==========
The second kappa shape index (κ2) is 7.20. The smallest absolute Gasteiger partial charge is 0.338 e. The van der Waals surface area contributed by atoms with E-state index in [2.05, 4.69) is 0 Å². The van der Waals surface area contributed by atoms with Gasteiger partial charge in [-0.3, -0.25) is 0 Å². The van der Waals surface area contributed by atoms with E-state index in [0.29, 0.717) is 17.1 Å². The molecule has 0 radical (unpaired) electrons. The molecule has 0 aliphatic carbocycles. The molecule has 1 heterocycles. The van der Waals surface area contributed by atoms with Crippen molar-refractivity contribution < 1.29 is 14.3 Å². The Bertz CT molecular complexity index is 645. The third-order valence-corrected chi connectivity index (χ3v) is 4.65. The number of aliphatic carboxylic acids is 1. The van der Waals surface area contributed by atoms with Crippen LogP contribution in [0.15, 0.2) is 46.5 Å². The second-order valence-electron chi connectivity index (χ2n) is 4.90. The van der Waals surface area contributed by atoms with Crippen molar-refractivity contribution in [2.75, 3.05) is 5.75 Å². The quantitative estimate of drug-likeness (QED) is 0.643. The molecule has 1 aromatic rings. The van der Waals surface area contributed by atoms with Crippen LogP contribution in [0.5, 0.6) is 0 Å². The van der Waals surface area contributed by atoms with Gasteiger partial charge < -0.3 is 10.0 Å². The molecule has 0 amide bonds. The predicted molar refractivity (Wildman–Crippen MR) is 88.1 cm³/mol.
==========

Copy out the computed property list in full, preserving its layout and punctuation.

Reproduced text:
The second kappa shape index (κ2) is 7.20. The smallest absolute Gasteiger partial charge is 0.338 e. The van der Waals surface area contributed by atoms with E-state index in [2.05, 4.69) is 0 Å². The van der Waals surface area contributed by atoms with Gasteiger partial charge in [-0.3, -0.25) is 0 Å². The van der Waals surface area contributed by atoms with E-state index in [0.29, 0.717) is 17.1 Å². The molecule has 0 radical (unpaired) electrons. The molecule has 0 aliphatic carbocycles. The molecule has 1 heterocycles. The van der Waals surface area contributed by atoms with Crippen molar-refractivity contribution < 1.29 is 14.3 Å². The Bertz CT molecular complexity index is 645. The third-order valence-corrected chi connectivity index (χ3v) is 4.65. The number of aliphatic carboxylic acids is 1. The van der Waals surface area contributed by atoms with Crippen LogP contribution in [0.15, 0.2) is 46.5 Å². The second-order valence-electron chi connectivity index (χ2n) is 4.90. The van der Waals surface area contributed by atoms with Crippen molar-refractivity contribution in [2.75, 3.05) is 5.75 Å². The quantitative estimate of drug-likeness (QED) is 0.643. The molecule has 1 aromatic rings. The van der Waals surface area contributed by atoms with Crippen LogP contribution in [0.5, 0.6) is 0 Å². The van der Waals surface area contributed by atoms with Gasteiger partial charge < -0.3 is 10.0 Å². The molecule has 0 amide bonds. The predicted molar refractivity (Wildman–Crippen MR) is 88.1 cm³/mol.